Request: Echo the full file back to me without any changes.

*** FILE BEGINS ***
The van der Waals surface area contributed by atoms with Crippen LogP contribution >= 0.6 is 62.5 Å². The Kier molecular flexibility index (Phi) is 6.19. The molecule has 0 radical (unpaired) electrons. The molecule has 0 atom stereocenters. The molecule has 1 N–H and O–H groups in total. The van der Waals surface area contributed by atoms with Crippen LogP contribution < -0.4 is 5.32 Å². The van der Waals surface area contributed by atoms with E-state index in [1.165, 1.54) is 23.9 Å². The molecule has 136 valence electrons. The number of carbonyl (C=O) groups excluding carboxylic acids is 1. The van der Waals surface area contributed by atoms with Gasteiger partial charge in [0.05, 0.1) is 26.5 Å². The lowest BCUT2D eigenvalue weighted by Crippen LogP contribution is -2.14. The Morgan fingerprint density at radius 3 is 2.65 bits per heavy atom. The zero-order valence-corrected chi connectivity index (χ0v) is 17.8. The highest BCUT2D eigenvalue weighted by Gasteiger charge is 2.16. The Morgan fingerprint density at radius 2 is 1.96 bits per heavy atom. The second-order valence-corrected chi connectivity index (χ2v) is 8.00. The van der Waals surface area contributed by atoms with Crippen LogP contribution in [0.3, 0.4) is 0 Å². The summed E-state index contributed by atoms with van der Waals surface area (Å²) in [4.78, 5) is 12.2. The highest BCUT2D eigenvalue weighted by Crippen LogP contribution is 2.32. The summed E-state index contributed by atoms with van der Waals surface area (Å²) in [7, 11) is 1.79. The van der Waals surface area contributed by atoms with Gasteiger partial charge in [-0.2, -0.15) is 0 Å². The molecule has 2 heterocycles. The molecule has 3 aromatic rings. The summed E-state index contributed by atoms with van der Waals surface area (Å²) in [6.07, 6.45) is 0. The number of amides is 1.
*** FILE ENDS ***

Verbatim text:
The van der Waals surface area contributed by atoms with Crippen LogP contribution >= 0.6 is 62.5 Å². The Kier molecular flexibility index (Phi) is 6.19. The molecule has 0 radical (unpaired) electrons. The molecule has 0 atom stereocenters. The molecule has 1 N–H and O–H groups in total. The van der Waals surface area contributed by atoms with Crippen LogP contribution < -0.4 is 5.32 Å². The van der Waals surface area contributed by atoms with E-state index in [1.165, 1.54) is 23.9 Å². The molecule has 136 valence electrons. The number of carbonyl (C=O) groups excluding carboxylic acids is 1. The van der Waals surface area contributed by atoms with Gasteiger partial charge in [0.05, 0.1) is 26.5 Å². The lowest BCUT2D eigenvalue weighted by Crippen LogP contribution is -2.14. The Morgan fingerprint density at radius 3 is 2.65 bits per heavy atom. The zero-order valence-corrected chi connectivity index (χ0v) is 17.8. The highest BCUT2D eigenvalue weighted by Gasteiger charge is 2.16. The Morgan fingerprint density at radius 2 is 1.96 bits per heavy atom. The second-order valence-corrected chi connectivity index (χ2v) is 8.00. The van der Waals surface area contributed by atoms with Crippen LogP contribution in [0.3, 0.4) is 0 Å². The summed E-state index contributed by atoms with van der Waals surface area (Å²) in [4.78, 5) is 12.2. The highest BCUT2D eigenvalue weighted by Crippen LogP contribution is 2.32. The summed E-state index contributed by atoms with van der Waals surface area (Å²) in [7, 11) is 1.79. The van der Waals surface area contributed by atoms with Gasteiger partial charge in [-0.2, -0.15) is 0 Å². The molecule has 2 heterocycles. The molecule has 3 aromatic rings. The summed E-state index contributed by atoms with van der Waals surface area (Å²) in [6.07, 6.45) is 0. The number of amides is 1.